Thursday, December 31, 2015

Farewell to the last forty

Twenty-two years ago, a grizzled, Jewish WWII veteran wearing a terrycloth robe, beret, and bed slippers smoked cigarettes with me on the balcony of the Northridge VA Hospital in Los Angeles. He spoke to me in a rich Brooklyn accent and said, "Life is a biblical journey. All you need is a destination and forty years to get there."

I was forty for two years.

In retrospect I realize that the phenomenon, completely my own doing, was an awkward mistake. But it did happen. I went straight from age thirty-eight to telling everyone that I was forty, because as far as I was concerned thirty-nine was a dreadful age to be. I didn't relish the idea of a year spent worrying about turning the big Four-Oh. In 2014, if someone asked, I told them I was forty. And then, on the last day of that year, I in fact turned forty. Rather than continuing to skip my actual age for the next annum I spent 2015 telling the truth.

My kids forgot. My husband forgot. And I missed out on thirty-nine, which any more doesn't seem like such a rough age. 

I took a final forty-year-old selfie yesterday afternoon that some might believe encapsulates arrival after years of wilderness wandering. My husband tells me that rather than failing to achieve or to reach a clearly defined destination, my life is littered with evidence of my priorities and sizable triumphs along the way. 

Today I am finally forty-one.

A few days ago, I took my oldest son on a midnight drive out to Utah Lake. We talked about choosing a path in life, orienting on becoming. I told him if he comes to a place where he decides there is need to change goals, rerouting his course and throwing himself headlong into the work of progress is completely acceptable. My son used to ask me, sometimes with frustration what I "did", probably because I've decided on a dozen course changes since his birth. For a long time I sense he was ashamed that I wasn't like other moms. I didn't exactly stay home, and I didn't exactly work full-time. My jobs and projects have shifted over the last twenty years around my chosen focus—childrearing—which is completely obvious to me now even if it wasn't while I was midcourse. And perhaps, during that time, it seemed to my son that I did nothing. But as he enters adulthood and we look back together, the evaluation is rich with inclusions and activities that have shaped my kids as much as they have me. Those years are an accumulation of music, theatre and visual arts, dance, poetry, philosophy, hiking, photography, volunteering, teaching and mentoring, editing, entertaining, spirituality, friendships, and continued growth and learning in every imaginable discipline.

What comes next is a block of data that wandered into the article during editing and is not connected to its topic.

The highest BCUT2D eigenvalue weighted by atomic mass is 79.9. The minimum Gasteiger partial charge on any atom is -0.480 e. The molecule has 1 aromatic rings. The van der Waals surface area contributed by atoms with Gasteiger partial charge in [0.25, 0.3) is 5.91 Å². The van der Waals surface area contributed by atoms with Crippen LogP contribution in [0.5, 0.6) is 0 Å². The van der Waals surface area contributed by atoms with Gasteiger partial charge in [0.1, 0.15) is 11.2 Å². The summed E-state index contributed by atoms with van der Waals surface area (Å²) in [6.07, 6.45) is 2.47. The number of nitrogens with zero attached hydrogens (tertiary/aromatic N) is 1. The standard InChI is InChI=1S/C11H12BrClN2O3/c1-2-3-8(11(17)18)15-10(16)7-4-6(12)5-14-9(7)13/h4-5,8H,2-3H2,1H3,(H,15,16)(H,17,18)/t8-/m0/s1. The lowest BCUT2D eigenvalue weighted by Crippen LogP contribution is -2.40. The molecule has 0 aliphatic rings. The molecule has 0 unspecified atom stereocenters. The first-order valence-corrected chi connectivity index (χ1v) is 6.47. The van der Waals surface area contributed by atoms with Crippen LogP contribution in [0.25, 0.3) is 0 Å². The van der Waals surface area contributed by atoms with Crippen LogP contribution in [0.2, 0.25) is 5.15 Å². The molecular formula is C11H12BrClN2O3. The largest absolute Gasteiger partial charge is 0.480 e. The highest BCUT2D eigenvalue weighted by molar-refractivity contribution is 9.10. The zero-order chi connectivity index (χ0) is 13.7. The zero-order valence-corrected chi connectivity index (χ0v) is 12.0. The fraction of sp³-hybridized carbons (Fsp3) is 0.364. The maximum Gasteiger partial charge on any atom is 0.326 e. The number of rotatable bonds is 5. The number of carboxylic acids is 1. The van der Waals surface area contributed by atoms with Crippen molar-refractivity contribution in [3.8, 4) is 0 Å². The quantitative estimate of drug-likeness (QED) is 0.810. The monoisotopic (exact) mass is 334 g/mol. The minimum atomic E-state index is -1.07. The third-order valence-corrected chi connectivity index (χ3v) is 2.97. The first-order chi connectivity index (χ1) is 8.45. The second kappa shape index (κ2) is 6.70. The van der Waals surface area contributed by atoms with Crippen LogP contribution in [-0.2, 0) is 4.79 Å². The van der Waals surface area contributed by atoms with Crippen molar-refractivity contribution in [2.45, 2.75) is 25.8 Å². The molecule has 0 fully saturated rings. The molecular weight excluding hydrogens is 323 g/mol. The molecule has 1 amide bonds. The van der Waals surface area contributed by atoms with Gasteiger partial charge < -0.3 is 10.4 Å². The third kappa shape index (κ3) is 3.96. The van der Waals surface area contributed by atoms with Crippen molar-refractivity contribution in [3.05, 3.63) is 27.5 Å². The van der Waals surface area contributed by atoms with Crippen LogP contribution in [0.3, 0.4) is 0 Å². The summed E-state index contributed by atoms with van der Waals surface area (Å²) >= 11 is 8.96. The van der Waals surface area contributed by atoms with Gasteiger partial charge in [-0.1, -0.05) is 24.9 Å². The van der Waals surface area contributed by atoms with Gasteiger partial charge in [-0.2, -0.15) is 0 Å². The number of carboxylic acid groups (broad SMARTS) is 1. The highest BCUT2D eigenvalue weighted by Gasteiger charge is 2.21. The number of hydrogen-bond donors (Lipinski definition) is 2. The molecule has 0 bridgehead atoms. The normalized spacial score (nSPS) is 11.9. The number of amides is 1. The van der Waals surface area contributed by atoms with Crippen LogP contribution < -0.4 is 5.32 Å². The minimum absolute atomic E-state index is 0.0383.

No, my life is not without mistakes. Many of them. But even those can be mined for wisdom and insight. Openly accepting responsibility for my faults has taught my kids to feel safe being human; that there is no shame in admitting blunders. Mistakes can help refine the angles in our course correction, and give shape to character. If anything, (you read it here) I am a character. I am as proud of my bruises as I am the muscle I've built. And so,  I encouraged my son to embrace the bravery necessary to begin becoming. In doing so I acknowledge for the first time that in these past forty years—plus one—that I've afforded myself the opportunity to get messy trying everything I wanted to put my hands to.

And it's not as though I've come to the conclusion of this life experiment just because the texture of all this becoming is finally producing a patterned cloth. There are at least a dozen more course changes to come. I'm not so young anymore not to recognize that this animal is set in her ways. Let's check in again and take stock in another thirty-nine. We'll call that our final destination.

Tuesday, December 29, 2015

Notes at the end of raising a son

I have two grown children.

I feel like someone else must have typed that sentence. I'm filled with strangeness and questions.